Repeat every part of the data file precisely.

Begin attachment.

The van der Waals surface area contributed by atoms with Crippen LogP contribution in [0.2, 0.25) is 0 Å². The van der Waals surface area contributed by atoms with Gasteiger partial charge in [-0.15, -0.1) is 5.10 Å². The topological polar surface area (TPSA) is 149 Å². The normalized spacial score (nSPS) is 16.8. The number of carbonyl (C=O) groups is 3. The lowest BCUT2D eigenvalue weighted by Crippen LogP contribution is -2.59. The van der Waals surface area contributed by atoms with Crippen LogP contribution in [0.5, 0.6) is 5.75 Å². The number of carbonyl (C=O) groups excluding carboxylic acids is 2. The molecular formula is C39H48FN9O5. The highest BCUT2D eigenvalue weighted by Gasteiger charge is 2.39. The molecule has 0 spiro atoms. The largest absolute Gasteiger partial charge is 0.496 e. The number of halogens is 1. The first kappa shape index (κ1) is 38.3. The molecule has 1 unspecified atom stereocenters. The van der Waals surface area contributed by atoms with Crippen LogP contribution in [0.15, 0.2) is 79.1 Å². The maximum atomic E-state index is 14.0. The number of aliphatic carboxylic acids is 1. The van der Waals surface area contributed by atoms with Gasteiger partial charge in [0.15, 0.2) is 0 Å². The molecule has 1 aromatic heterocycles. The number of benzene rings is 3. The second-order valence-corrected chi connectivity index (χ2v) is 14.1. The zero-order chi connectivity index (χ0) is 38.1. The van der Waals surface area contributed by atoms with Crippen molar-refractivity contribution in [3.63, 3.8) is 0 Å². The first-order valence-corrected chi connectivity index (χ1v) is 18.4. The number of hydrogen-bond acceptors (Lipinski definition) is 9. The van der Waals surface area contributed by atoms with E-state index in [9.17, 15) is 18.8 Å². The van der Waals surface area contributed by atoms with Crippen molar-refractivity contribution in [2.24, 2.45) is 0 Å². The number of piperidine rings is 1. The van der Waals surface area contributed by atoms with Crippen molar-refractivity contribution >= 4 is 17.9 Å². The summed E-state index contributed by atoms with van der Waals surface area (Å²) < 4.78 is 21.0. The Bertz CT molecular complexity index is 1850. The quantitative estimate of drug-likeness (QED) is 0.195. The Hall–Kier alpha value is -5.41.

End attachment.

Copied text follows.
The van der Waals surface area contributed by atoms with Crippen LogP contribution in [0.2, 0.25) is 0 Å². The van der Waals surface area contributed by atoms with Gasteiger partial charge in [-0.15, -0.1) is 5.10 Å². The topological polar surface area (TPSA) is 149 Å². The normalized spacial score (nSPS) is 16.8. The number of carbonyl (C=O) groups is 3. The lowest BCUT2D eigenvalue weighted by Crippen LogP contribution is -2.59. The van der Waals surface area contributed by atoms with Crippen LogP contribution in [0.5, 0.6) is 5.75 Å². The number of carbonyl (C=O) groups excluding carboxylic acids is 2. The molecular formula is C39H48FN9O5. The highest BCUT2D eigenvalue weighted by Gasteiger charge is 2.39. The molecule has 0 spiro atoms. The largest absolute Gasteiger partial charge is 0.496 e. The number of halogens is 1. The first kappa shape index (κ1) is 38.3. The molecule has 1 unspecified atom stereocenters. The van der Waals surface area contributed by atoms with Crippen LogP contribution in [0.15, 0.2) is 79.1 Å². The maximum atomic E-state index is 14.0. The number of aliphatic carboxylic acids is 1. The van der Waals surface area contributed by atoms with Gasteiger partial charge in [0.15, 0.2) is 0 Å². The molecule has 1 aromatic heterocycles. The number of benzene rings is 3. The second-order valence-corrected chi connectivity index (χ2v) is 14.1. The zero-order chi connectivity index (χ0) is 38.1. The van der Waals surface area contributed by atoms with Crippen molar-refractivity contribution in [3.63, 3.8) is 0 Å². The first-order valence-corrected chi connectivity index (χ1v) is 18.4. The number of hydrogen-bond acceptors (Lipinski definition) is 9. The van der Waals surface area contributed by atoms with E-state index in [9.17, 15) is 18.8 Å². The van der Waals surface area contributed by atoms with Crippen molar-refractivity contribution in [2.24, 2.45) is 0 Å². The number of piperidine rings is 1. The van der Waals surface area contributed by atoms with Crippen molar-refractivity contribution >= 4 is 17.9 Å². The summed E-state index contributed by atoms with van der Waals surface area (Å²) < 4.78 is 21.0. The Bertz CT molecular complexity index is 1850. The quantitative estimate of drug-likeness (QED) is 0.195. The Hall–Kier alpha value is -5.41.